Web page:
Italy's president has accused Britain of an "inexplicable" failure to consult with his country before a failed attempt to rescue an Italian and a Briton being held in Nigeria by kidnappers who claim ties to al-Qaeda.
The two hostages were killed by their captors before a joint British-Nigerian operation could free them, leading to heavy criticism of the UK, and accusations by Italian politicians that Prime Minister Mario Monti's government is inept in foreign affairs.
Franco Lamolinara, an engineer, and a British hostage, Chris McManus, had been working on a bank construction project when they were kidnapped nine months ago.
"The behaviour of the British government, which did not inform or consult with Italy on the operation that it was planning, really is inexplicable," Giorgio Napolitano, the Italian president, told reporters on Friday.
A top security official in Nigeria said on Friday that authorities had arrested three people in connection with Thursday's operation.
The official did not say whether the suspects were linked to Boko Haram, a radical Islamic group.
The official said that prior arrests had led to information about the hostages, but Al Jazeera's Yvonne Ndege, reporting from Abuja, said the quality of that information was now under scrutiny.
"The failure of the rescue mission is raising questions about the credibility of the intelligence the two countries acted on," she said.
In the town of Sokoto on Friday, blood spatter-coated the walls around the front door of the house where the hostages were kept.
Large-calibre bullet holes had punched through the concrete walls. Locals said they believed the two hostages were killed in a back bedroom.
Residents say the attack lasted about nine hours, with heavy gunfire, and said the military also used an armoured personnel carrier to attempt to storm the compound through an unfinished house behind it.
William Hague, the British foreign minister, was holding talks with his Italian counterpart over the failed rescue attempt at a meeting of European foreign ministers in Copenhagen, while the UK's ambassador was meeting with officials in Rome.
Prime Minister David Cameron's spokesman Steve Field said Monti had not complained over the circumstances of the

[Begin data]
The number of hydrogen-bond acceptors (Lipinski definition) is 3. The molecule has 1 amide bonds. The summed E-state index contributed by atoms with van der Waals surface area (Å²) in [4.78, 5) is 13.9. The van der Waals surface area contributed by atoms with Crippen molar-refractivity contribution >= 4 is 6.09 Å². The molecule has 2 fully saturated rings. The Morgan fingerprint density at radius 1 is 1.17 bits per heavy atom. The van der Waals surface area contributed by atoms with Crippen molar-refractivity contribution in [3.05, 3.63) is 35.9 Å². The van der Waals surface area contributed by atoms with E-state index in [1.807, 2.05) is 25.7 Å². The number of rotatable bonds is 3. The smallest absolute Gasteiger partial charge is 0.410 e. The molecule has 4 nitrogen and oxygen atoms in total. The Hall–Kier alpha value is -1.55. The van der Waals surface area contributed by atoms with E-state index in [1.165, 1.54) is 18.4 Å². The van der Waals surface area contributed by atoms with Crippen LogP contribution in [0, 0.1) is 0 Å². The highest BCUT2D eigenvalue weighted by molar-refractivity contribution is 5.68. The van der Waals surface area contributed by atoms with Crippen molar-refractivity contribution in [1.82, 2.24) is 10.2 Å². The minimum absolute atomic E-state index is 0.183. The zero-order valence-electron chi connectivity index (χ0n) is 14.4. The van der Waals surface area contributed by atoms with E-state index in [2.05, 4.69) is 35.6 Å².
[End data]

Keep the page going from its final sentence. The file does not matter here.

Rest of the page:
operation in a telephone call on Thursday with the British leader.
He also insisted that Monti and the previous Italian government had not raised objections to the possibility of mounting a rescue mission during talks over the last nine months.
Hague confirmed the Italian government was informed about the rescue attempt by Britain on Thursday once the operation was already under way.
"We had to make a decision very quickly to go ahead with this operation, we had very limited time, that constrained how much we were able to consult others,'" Hague said at the meeting in Denmark.
"We were able to inform the Italian government as the operation got under way, but not to do more than that. But I think everybody understands the constraints involved, the rapid timing involved in a case like this."
In a later phone call with Monti, when the hostages had been killed, Cameron had "explained the situation and the reasons for the decision and why we thought it was right for the operation to go ahead", Field said.
British military and intelligence officers had been working within Nigeria for several months ahead of the operation, before a contingent of special forces, drawn from the elite Special Boat Service, were deployed in recent weeks, officials said.
In London, the government's crisis committee of political, military and intelligence officials, known as COBRA, had met about 20 times since the men were kidnapped to consider the case and options to rescue the hostages.
A number of arrests made by Nigerian authorities in recent days had provided more concrete information on the whereabouts of those being held captive, but had also alerted the kidnappers that authorities were on their
British officials said those involved in the operation feared the captors had become aware that the "net was closing" on their location.
"Their very strong advice was that it was important to act, and to act quickly and that offered the best chance of getting those people out," Field said.
"Our opinion, and the opinion of those on the ground was that the hostages were under imminent and grave danger."
He said that the precise details of how and when the two hostages died remained so far unclear, but that the "early indications were that both men were murdered by their captors before they could be rescued".
Al Jazeera's Ndege said the security situation in northern Nigeria was deteriorating.
"The Nigerian authorities have been doing their best to try and get the security situation under control. They have deployed lots of police and military in many of the areas," she said.
She added that much of the deployment in northern states was in places that had experienced attacks by Boko Haram.
"Obviously, news of the kidnap and news of this failed rescue mission will only serve to make people ... a little bit more worried about how in control the security services are," she said.